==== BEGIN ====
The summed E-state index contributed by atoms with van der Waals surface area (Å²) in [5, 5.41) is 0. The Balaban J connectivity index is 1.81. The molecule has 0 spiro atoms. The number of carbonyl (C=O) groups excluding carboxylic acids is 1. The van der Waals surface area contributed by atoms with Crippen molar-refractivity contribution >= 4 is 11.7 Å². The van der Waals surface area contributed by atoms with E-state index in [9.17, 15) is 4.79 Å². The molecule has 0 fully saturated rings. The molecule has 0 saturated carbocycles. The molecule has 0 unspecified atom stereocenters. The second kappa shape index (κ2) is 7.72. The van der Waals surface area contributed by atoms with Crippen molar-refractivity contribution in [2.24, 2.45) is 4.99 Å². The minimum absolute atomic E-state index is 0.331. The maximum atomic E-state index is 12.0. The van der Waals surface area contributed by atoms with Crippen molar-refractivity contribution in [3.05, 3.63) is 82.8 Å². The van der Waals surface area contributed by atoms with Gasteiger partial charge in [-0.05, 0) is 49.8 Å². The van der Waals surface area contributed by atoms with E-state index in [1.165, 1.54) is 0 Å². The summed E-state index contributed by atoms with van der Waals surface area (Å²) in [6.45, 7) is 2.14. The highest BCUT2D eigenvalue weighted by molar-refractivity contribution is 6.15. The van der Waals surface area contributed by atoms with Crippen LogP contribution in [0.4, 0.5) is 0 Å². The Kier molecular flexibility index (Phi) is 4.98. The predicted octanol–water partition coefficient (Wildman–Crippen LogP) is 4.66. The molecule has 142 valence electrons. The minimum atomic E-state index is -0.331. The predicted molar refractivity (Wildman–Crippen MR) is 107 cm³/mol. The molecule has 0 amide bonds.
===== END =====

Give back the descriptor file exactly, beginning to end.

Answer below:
The summed E-state index contributed by atoms with van der Waals surface area (Å²) in [5, 5.41) is 0. The Balaban J connectivity index is 1.81. The molecule has 0 spiro atoms. The number of carbonyl (C=O) groups excluding carboxylic acids is 1. The van der Waals surface area contributed by atoms with Crippen molar-refractivity contribution >= 4 is 11.7 Å². The van der Waals surface area contributed by atoms with E-state index in [9.17, 15) is 4.79 Å². The molecule has 0 fully saturated rings. The molecule has 0 saturated carbocycles. The molecule has 0 unspecified atom stereocenters. The second kappa shape index (κ2) is 7.72. The van der Waals surface area contributed by atoms with Crippen molar-refractivity contribution in [2.24, 2.45) is 4.99 Å². The minimum absolute atomic E-state index is 0.331. The maximum atomic E-state index is 12.0. The van der Waals surface area contributed by atoms with Crippen molar-refractivity contribution in [3.05, 3.63) is 82.8 Å². The van der Waals surface area contributed by atoms with Gasteiger partial charge in [-0.05, 0) is 49.8 Å². The van der Waals surface area contributed by atoms with E-state index in [1.165, 1.54) is 0 Å². The summed E-state index contributed by atoms with van der Waals surface area (Å²) in [6.45, 7) is 2.14. The highest BCUT2D eigenvalue weighted by molar-refractivity contribution is 6.15. The van der Waals surface area contributed by atoms with Crippen LogP contribution in [0.4, 0.5) is 0 Å². The Kier molecular flexibility index (Phi) is 4.98. The predicted octanol–water partition coefficient (Wildman–Crippen LogP) is 4.66. The molecule has 142 valence electrons. The minimum atomic E-state index is -0.331. The predicted molar refractivity (Wildman–Crippen MR) is 107 cm³/mol. The molecule has 0 amide bonds.